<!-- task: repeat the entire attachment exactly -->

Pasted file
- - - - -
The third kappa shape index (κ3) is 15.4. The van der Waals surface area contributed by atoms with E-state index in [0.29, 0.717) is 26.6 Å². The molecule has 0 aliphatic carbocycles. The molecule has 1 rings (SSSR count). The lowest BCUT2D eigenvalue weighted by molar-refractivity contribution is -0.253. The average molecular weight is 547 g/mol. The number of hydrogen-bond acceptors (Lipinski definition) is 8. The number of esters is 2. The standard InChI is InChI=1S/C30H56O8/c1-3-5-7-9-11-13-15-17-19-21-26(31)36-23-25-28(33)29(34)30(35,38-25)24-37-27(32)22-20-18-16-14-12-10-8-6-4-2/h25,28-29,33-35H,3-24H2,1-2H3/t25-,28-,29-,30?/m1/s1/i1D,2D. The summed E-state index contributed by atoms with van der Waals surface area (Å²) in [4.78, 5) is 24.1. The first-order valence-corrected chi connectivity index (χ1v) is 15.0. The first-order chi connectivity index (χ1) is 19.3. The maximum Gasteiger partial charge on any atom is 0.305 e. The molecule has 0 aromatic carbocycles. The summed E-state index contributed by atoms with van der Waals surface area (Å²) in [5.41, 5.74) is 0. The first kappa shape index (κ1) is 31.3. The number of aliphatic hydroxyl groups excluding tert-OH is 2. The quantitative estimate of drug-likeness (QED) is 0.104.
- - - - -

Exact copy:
The third kappa shape index (κ3) is 15.4. The van der Waals surface area contributed by atoms with E-state index in [0.29, 0.717) is 26.6 Å². The molecule has 0 aliphatic carbocycles. The molecule has 1 rings (SSSR count). The lowest BCUT2D eigenvalue weighted by molar-refractivity contribution is -0.253. The average molecular weight is 547 g/mol. The number of hydrogen-bond acceptors (Lipinski definition) is 8. The number of esters is 2. The standard InChI is InChI=1S/C30H56O8/c1-3-5-7-9-11-13-15-17-19-21-26(31)36-23-25-28(33)29(34)30(35,38-25)24-37-27(32)22-20-18-16-14-12-10-8-6-4-2/h25,28-29,33-35H,3-24H2,1-2H3/t25-,28-,29-,30?/m1/s1/i1D,2D. The summed E-state index contributed by atoms with van der Waals surface area (Å²) in [4.78, 5) is 24.1. The first-order valence-corrected chi connectivity index (χ1v) is 15.0. The first-order chi connectivity index (χ1) is 19.3. The maximum Gasteiger partial charge on any atom is 0.305 e. The molecule has 0 aromatic carbocycles. The summed E-state index contributed by atoms with van der Waals surface area (Å²) in [5.41, 5.74) is 0. The first kappa shape index (κ1) is 31.3. The number of aliphatic hydroxyl groups excluding tert-OH is 2. The quantitative estimate of drug-likeness (QED) is 0.104.